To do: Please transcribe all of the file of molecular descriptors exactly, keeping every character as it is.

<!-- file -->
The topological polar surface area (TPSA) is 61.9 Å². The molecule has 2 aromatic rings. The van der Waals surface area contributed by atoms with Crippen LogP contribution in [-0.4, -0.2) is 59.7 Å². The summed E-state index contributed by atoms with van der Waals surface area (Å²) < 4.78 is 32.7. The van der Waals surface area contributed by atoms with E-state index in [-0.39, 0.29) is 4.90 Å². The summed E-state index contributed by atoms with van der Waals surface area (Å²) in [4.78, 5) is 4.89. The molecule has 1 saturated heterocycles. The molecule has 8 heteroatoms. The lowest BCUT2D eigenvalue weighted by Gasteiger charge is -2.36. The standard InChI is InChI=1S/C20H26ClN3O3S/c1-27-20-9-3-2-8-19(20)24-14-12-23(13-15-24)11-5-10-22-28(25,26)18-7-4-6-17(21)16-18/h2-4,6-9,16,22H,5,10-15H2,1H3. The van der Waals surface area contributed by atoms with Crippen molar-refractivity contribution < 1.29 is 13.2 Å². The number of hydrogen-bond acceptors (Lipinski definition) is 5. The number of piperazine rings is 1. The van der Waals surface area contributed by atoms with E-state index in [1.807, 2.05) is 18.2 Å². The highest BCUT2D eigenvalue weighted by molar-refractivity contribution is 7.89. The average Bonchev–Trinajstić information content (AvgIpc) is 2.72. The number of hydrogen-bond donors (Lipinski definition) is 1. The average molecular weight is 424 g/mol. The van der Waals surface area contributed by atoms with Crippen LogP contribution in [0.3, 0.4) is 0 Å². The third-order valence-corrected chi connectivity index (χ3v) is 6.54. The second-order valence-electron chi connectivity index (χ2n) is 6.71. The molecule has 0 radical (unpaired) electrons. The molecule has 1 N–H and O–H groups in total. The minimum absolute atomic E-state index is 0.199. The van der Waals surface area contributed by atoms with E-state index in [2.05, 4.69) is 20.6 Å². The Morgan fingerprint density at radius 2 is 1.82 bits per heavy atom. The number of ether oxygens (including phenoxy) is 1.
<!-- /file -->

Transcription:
The topological polar surface area (TPSA) is 61.9 Å². The molecule has 2 aromatic rings. The van der Waals surface area contributed by atoms with Crippen LogP contribution in [-0.4, -0.2) is 59.7 Å². The summed E-state index contributed by atoms with van der Waals surface area (Å²) < 4.78 is 32.7. The van der Waals surface area contributed by atoms with E-state index in [-0.39, 0.29) is 4.90 Å². The summed E-state index contributed by atoms with van der Waals surface area (Å²) in [4.78, 5) is 4.89. The molecule has 1 saturated heterocycles. The molecule has 8 heteroatoms. The lowest BCUT2D eigenvalue weighted by Gasteiger charge is -2.36. The standard InChI is InChI=1S/C20H26ClN3O3S/c1-27-20-9-3-2-8-19(20)24-14-12-23(13-15-24)11-5-10-22-28(25,26)18-7-4-6-17(21)16-18/h2-4,6-9,16,22H,5,10-15H2,1H3. The van der Waals surface area contributed by atoms with Crippen molar-refractivity contribution < 1.29 is 13.2 Å². The number of hydrogen-bond acceptors (Lipinski definition) is 5. The number of piperazine rings is 1. The van der Waals surface area contributed by atoms with E-state index in [1.807, 2.05) is 18.2 Å². The highest BCUT2D eigenvalue weighted by molar-refractivity contribution is 7.89. The average Bonchev–Trinajstić information content (AvgIpc) is 2.72. The number of hydrogen-bond donors (Lipinski definition) is 1. The average molecular weight is 424 g/mol. The van der Waals surface area contributed by atoms with Crippen LogP contribution in [0.3, 0.4) is 0 Å². The third-order valence-corrected chi connectivity index (χ3v) is 6.54. The second-order valence-electron chi connectivity index (χ2n) is 6.71. The molecule has 0 radical (unpaired) electrons. The molecule has 1 N–H and O–H groups in total. The minimum absolute atomic E-state index is 0.199. The van der Waals surface area contributed by atoms with E-state index in [2.05, 4.69) is 20.6 Å². The Morgan fingerprint density at radius 2 is 1.82 bits per heavy atom. The number of ether oxygens (including phenoxy) is 1.